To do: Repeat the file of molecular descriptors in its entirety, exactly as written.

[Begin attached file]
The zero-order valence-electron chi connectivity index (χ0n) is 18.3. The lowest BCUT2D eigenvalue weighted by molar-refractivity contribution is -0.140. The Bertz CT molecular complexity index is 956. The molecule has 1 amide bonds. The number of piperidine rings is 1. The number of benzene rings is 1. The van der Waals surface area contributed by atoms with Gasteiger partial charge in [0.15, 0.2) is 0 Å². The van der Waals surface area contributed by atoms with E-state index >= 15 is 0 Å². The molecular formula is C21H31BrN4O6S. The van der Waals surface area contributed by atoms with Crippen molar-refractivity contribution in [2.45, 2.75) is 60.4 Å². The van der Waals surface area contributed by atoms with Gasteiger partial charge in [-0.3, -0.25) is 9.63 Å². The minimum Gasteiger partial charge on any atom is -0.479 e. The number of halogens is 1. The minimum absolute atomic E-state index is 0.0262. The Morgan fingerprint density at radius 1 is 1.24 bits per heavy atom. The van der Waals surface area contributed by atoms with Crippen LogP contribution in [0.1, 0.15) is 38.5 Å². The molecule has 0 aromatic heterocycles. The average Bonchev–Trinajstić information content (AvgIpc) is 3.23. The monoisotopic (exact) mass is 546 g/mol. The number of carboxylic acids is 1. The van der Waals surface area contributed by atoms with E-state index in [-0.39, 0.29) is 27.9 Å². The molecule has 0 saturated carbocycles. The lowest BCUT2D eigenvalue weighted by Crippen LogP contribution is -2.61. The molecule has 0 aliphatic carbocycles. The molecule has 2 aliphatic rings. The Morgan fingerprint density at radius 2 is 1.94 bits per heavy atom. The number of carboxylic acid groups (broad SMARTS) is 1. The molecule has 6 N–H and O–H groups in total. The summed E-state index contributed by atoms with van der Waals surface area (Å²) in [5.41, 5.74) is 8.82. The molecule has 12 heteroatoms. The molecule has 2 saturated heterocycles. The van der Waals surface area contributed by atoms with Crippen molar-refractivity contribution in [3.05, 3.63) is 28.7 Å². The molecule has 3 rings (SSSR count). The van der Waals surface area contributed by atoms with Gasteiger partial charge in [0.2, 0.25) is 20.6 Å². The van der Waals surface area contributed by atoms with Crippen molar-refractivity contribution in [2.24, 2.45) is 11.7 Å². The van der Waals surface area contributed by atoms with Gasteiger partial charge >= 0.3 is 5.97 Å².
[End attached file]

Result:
The zero-order valence-electron chi connectivity index (χ0n) is 18.3. The lowest BCUT2D eigenvalue weighted by molar-refractivity contribution is -0.140. The Bertz CT molecular complexity index is 956. The molecule has 1 amide bonds. The number of piperidine rings is 1. The number of benzene rings is 1. The van der Waals surface area contributed by atoms with Gasteiger partial charge in [0.15, 0.2) is 0 Å². The van der Waals surface area contributed by atoms with E-state index >= 15 is 0 Å². The molecular formula is C21H31BrN4O6S. The van der Waals surface area contributed by atoms with Crippen molar-refractivity contribution in [2.45, 2.75) is 60.4 Å². The van der Waals surface area contributed by atoms with Gasteiger partial charge in [-0.3, -0.25) is 9.63 Å². The minimum Gasteiger partial charge on any atom is -0.479 e. The number of halogens is 1. The minimum absolute atomic E-state index is 0.0262. The Morgan fingerprint density at radius 1 is 1.24 bits per heavy atom. The van der Waals surface area contributed by atoms with Crippen LogP contribution in [0.1, 0.15) is 38.5 Å². The molecule has 0 aromatic heterocycles. The average Bonchev–Trinajstić information content (AvgIpc) is 3.23. The monoisotopic (exact) mass is 546 g/mol. The number of carboxylic acids is 1. The van der Waals surface area contributed by atoms with E-state index in [-0.39, 0.29) is 27.9 Å². The molecule has 0 saturated carbocycles. The lowest BCUT2D eigenvalue weighted by Crippen LogP contribution is -2.61. The molecule has 0 aliphatic carbocycles. The molecule has 2 aliphatic rings. The Morgan fingerprint density at radius 2 is 1.94 bits per heavy atom. The number of carboxylic acid groups (broad SMARTS) is 1. The molecule has 6 N–H and O–H groups in total. The summed E-state index contributed by atoms with van der Waals surface area (Å²) in [5.41, 5.74) is 8.82. The molecule has 12 heteroatoms. The molecule has 2 saturated heterocycles. The van der Waals surface area contributed by atoms with Crippen molar-refractivity contribution in [3.05, 3.63) is 28.7 Å². The molecule has 3 rings (SSSR count). The van der Waals surface area contributed by atoms with Gasteiger partial charge in [0.2, 0.25) is 20.6 Å². The van der Waals surface area contributed by atoms with Crippen molar-refractivity contribution in [2.24, 2.45) is 11.7 Å². The van der Waals surface area contributed by atoms with Gasteiger partial charge >= 0.3 is 5.97 Å².